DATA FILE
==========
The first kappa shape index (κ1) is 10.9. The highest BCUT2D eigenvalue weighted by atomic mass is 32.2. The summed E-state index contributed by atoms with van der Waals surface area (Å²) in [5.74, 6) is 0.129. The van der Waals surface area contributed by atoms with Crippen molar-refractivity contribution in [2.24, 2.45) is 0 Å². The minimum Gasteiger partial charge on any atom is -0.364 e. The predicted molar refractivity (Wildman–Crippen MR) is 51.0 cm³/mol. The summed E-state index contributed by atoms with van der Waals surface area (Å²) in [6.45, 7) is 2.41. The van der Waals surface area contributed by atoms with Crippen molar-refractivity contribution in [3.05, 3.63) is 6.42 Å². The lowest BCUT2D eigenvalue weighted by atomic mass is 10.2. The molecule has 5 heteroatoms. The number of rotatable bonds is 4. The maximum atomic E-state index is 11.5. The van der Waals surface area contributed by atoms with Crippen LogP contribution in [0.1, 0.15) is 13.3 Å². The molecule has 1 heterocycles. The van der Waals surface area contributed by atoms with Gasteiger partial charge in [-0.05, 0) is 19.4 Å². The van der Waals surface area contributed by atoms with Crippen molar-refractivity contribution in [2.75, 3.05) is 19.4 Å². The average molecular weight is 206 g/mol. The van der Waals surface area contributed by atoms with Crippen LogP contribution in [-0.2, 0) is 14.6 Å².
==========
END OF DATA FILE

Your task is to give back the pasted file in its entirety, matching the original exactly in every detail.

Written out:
The first kappa shape index (κ1) is 10.9. The highest BCUT2D eigenvalue weighted by atomic mass is 32.2. The summed E-state index contributed by atoms with van der Waals surface area (Å²) in [5.74, 6) is 0.129. The van der Waals surface area contributed by atoms with Crippen molar-refractivity contribution in [2.24, 2.45) is 0 Å². The minimum Gasteiger partial charge on any atom is -0.364 e. The predicted molar refractivity (Wildman–Crippen MR) is 51.0 cm³/mol. The summed E-state index contributed by atoms with van der Waals surface area (Å²) in [6.45, 7) is 2.41. The van der Waals surface area contributed by atoms with Crippen molar-refractivity contribution in [3.05, 3.63) is 6.42 Å². The lowest BCUT2D eigenvalue weighted by atomic mass is 10.2. The molecule has 5 heteroatoms. The number of rotatable bonds is 4. The maximum atomic E-state index is 11.5. The van der Waals surface area contributed by atoms with Crippen LogP contribution in [0.1, 0.15) is 13.3 Å². The molecule has 1 heterocycles. The van der Waals surface area contributed by atoms with Gasteiger partial charge in [-0.05, 0) is 19.4 Å². The van der Waals surface area contributed by atoms with Crippen molar-refractivity contribution in [2.75, 3.05) is 19.4 Å². The average molecular weight is 206 g/mol. The van der Waals surface area contributed by atoms with Crippen LogP contribution in [-0.2, 0) is 14.6 Å².